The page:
Emerging Scholars: Cell Biology Pioneer – Magdalena BezanillaFebruary 2, 2012 |
Title: Associate professor, University of Massachusetts, Amherst
Education: Ph.D., biochemistry, cellular and molecular biology, Johns Hopkins University; B.S., physics, University of California at Santa Barbara
Career mentors: Susan Forsburg, University of Southern California; Thomas Pollard, Yale University; and Ralph Quatrano, Washington University-St. Louis
Words of wisdom/advice for new faculty members: “You will be successful if you follow your passion, and you will know you have chosen the right path if you look forward to going to work every day.”
Dr. Magdalena Bezanilla’s passion for science was cultivated in her father’s laboratory. Watching biophysicist Dr. Francisco Bezanilla study the squid’s giant axon, the largest known nerve cell in the animal kingdom, had a profound impact on Bezanilla’s professional future. To conduct his research, Bezanilla’s father moved the family from Los Angeles to a marine biological laboratory in Cape Cod, Mass., every summer.
“That’s where I got to see what was going on in my dad’s lab,” says Bezanilla, associate professor of biology at the University of Massachusetts, Amherst. “My dad tried to keep me out of the lab as much as possible because I was a bit of a distraction to everybody.”
But Bezanilla’s affinity for science could not be stifled. She kept coming back.
Today, the 38-year-old biologist spends countless hours in her own lab studying the cell biology of plant cells. Her research seeks to answer a basic biological question: How do cells grow?
“We don’t know a lot about how cells become the shape that they are. This is a particularly relevant question for plants,” says Bezanilla. “What the ultimate shape of a leaf looks like depends on the shape of the individual cells that make up that leaf. My lab is interested in understanding how molecules inside the cell help to shape the cell and give the cell its final form.”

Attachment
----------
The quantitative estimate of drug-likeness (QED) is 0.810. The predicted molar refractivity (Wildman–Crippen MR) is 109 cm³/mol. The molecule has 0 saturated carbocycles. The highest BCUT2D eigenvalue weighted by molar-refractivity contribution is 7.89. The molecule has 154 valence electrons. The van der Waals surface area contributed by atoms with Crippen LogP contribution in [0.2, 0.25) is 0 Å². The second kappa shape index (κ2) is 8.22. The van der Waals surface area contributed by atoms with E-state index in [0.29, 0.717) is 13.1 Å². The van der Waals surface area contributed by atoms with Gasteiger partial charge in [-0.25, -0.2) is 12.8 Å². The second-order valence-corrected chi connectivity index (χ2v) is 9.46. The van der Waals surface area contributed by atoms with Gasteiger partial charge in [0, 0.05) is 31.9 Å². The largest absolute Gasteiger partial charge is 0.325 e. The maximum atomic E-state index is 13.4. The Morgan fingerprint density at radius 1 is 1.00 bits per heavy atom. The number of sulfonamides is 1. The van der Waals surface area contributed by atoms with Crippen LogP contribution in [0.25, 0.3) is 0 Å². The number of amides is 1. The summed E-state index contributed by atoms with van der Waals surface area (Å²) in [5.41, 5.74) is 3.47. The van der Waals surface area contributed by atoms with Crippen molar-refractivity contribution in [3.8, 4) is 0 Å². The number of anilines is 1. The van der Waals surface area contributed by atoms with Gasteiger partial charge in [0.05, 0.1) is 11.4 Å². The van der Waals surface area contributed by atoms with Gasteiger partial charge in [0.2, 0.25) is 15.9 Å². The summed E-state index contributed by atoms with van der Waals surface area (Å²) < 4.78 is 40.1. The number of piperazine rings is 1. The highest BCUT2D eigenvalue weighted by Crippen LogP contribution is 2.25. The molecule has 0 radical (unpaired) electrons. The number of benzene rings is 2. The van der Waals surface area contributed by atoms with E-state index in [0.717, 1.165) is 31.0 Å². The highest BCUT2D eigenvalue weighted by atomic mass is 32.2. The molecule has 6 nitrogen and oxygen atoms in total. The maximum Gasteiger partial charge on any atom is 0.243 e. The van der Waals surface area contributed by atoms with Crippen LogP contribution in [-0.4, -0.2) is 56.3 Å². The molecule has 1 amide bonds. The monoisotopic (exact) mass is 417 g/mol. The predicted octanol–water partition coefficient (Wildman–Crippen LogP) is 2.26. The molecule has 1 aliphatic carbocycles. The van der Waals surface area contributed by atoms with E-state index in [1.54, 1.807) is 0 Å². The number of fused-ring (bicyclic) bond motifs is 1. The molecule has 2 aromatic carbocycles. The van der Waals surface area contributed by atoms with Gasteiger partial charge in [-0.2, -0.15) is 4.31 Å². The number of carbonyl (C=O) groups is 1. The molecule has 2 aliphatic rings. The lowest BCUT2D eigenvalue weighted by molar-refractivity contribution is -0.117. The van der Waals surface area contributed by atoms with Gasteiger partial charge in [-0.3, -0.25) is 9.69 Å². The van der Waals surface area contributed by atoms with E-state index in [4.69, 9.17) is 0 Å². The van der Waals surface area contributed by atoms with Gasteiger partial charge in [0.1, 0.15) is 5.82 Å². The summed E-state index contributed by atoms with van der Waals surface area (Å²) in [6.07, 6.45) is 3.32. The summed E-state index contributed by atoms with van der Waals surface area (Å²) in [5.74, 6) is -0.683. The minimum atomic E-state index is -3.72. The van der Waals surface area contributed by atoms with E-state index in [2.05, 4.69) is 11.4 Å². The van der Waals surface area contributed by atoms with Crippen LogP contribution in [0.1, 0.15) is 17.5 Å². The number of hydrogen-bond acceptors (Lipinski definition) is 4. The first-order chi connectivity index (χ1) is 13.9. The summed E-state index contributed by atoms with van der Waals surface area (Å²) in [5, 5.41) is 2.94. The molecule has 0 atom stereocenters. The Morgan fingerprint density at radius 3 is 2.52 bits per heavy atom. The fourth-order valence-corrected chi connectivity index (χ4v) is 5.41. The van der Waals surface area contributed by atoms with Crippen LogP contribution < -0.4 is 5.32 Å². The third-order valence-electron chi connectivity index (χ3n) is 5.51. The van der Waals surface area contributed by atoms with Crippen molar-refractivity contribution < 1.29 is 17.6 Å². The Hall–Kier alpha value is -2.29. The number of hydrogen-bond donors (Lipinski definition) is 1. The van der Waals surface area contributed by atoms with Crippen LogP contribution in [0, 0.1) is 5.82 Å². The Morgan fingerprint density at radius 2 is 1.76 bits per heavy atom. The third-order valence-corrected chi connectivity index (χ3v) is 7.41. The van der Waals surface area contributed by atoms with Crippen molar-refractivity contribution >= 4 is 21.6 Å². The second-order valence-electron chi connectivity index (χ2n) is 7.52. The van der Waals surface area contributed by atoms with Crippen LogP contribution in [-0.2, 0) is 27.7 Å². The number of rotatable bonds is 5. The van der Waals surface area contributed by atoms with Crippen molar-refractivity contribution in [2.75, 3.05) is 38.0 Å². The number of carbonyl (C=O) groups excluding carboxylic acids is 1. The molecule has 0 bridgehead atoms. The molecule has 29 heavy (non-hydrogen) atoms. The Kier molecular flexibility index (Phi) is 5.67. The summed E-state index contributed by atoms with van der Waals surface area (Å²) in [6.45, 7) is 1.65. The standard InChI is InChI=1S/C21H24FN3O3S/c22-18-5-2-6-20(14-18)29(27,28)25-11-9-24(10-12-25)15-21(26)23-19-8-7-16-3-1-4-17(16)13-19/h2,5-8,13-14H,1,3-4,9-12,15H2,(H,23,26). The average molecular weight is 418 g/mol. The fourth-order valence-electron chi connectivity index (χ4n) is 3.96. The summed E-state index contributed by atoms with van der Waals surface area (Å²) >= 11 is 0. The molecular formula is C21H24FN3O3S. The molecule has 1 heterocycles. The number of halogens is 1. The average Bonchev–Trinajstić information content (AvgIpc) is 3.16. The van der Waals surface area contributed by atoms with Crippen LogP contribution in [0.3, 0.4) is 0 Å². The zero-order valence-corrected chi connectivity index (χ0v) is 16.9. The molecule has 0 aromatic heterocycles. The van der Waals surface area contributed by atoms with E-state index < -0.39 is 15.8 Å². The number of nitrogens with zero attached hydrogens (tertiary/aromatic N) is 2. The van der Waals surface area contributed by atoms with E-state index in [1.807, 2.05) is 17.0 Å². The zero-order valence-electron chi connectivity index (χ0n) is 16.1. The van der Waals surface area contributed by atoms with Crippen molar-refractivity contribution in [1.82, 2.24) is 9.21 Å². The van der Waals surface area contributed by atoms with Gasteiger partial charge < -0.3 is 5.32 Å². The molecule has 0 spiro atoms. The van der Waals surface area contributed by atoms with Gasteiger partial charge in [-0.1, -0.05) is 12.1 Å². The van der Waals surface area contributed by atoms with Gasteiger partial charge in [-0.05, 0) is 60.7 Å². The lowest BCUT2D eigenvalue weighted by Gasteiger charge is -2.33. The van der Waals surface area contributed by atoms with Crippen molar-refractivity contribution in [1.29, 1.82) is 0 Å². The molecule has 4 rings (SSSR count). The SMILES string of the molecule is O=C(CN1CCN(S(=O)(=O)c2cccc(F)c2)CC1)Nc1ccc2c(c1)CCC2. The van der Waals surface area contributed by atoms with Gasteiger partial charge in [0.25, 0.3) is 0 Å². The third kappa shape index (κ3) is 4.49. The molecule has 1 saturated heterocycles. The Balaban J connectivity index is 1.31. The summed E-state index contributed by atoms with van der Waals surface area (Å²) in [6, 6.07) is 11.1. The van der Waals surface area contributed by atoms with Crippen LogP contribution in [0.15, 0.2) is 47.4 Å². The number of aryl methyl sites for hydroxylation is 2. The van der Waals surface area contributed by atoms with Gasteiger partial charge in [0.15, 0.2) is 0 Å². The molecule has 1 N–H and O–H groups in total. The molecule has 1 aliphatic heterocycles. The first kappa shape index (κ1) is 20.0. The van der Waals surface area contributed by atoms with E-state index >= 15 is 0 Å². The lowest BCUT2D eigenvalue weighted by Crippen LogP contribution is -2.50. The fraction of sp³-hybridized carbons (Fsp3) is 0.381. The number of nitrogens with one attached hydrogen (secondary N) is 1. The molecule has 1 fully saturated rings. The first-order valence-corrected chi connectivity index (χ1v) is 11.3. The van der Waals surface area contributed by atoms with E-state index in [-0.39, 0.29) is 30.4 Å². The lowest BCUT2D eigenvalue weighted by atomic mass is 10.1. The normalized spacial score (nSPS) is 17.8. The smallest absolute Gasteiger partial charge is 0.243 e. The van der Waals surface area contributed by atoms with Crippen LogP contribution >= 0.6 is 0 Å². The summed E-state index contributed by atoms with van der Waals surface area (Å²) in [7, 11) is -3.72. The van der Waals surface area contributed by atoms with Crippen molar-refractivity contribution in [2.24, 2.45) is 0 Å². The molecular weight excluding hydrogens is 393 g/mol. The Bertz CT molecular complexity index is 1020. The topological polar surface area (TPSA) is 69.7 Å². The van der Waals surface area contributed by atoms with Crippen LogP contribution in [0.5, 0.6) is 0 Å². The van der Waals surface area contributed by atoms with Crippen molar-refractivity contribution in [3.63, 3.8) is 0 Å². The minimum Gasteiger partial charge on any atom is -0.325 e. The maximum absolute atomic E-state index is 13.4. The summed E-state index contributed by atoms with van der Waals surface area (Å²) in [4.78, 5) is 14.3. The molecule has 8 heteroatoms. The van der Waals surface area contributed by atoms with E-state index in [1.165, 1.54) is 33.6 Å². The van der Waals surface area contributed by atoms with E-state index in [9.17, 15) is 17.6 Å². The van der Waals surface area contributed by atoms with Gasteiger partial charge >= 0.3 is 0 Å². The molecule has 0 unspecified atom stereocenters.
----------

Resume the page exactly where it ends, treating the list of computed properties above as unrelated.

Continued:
Bezanilla and her colleagues recently pioneered a technique they call multi-gene silencing to simultaneously silence genes in a multicellular organism.
“Oftentimes, you have several members of a gene family that work together to do one thing for the organism,” Bezanilla says. “If you just remove a single member, nothing really happens, and you can’t figure out what those particular genes are doing.”
Bezanilla adds, “But if you’re able to remove [silence] all of the members, then you can find out what happens to the plant. You can determine what those particular genes are doing.”
Colleagues say Bezanilla is a rising star in the field.
“Dr. Bezanilla has taken a significant risk in her studies of important cell biological processes,” says Rolf Karlstrom, chairman of the department of biology at Amherst. “Cell biologists studying cell polarity, for the most part, experiment on animal cells in culture or brewer’s or baker’s yeast. Instead, Dr. Bezanilla studies cell polarity in a non-vascular plant, the moss Physcomitrella patens.”
“Staking her career on a nonconventional research organism and reaping exceptional insights therefrom, exemplify [her] brilliant and courageous spirit,” Karlstrom added.
Bezanilla recently received a five-year Lucile Packard Foundation grant and a Faculty Early Career Development, or CAREER, award from the National Science Foundation. She received the American Society for Cell Biology Women in Cell Biology junior award and, most notably, the 2010 Presidential Early Career Award for Scientists and Engineers, or PECASE. The PECASE award allowed Bezanilla to meet President Barack Obama. Bezanilla describes meeting the president as “amazingly cool.”
Interestingly, biology was not Bezanilla’s first choice. As an undergraduate at the University of California, Santa Barbara, Bezanilla majored in physics. But the paucity of women in physics coupled with a burgeoning curiosity in biology led Bezanilla down a different path. In her doctoral program at Johns Hopkins University, she opted to study cellular and molecular biology instead.
“Part of my rationale for leaving physics was that it’s really lonely being a female scientist in physics,” says Bezanilla. “There aren’t a lot of female physicists. There were no other women to talk about my life with.”
When Bezanilla is not teaching classes or in her lab, she is with her family. Her husband, Wei-Lih Lee, also works at Amherst as an associate professor of biology.
“My life revolves around my kids,” says Bezanilla. “I have two boys, ages 8 and 4. My goal in life is to make them not want to do what I do. My husband is a scientist, too. My kids think that having a lab is a normal job.”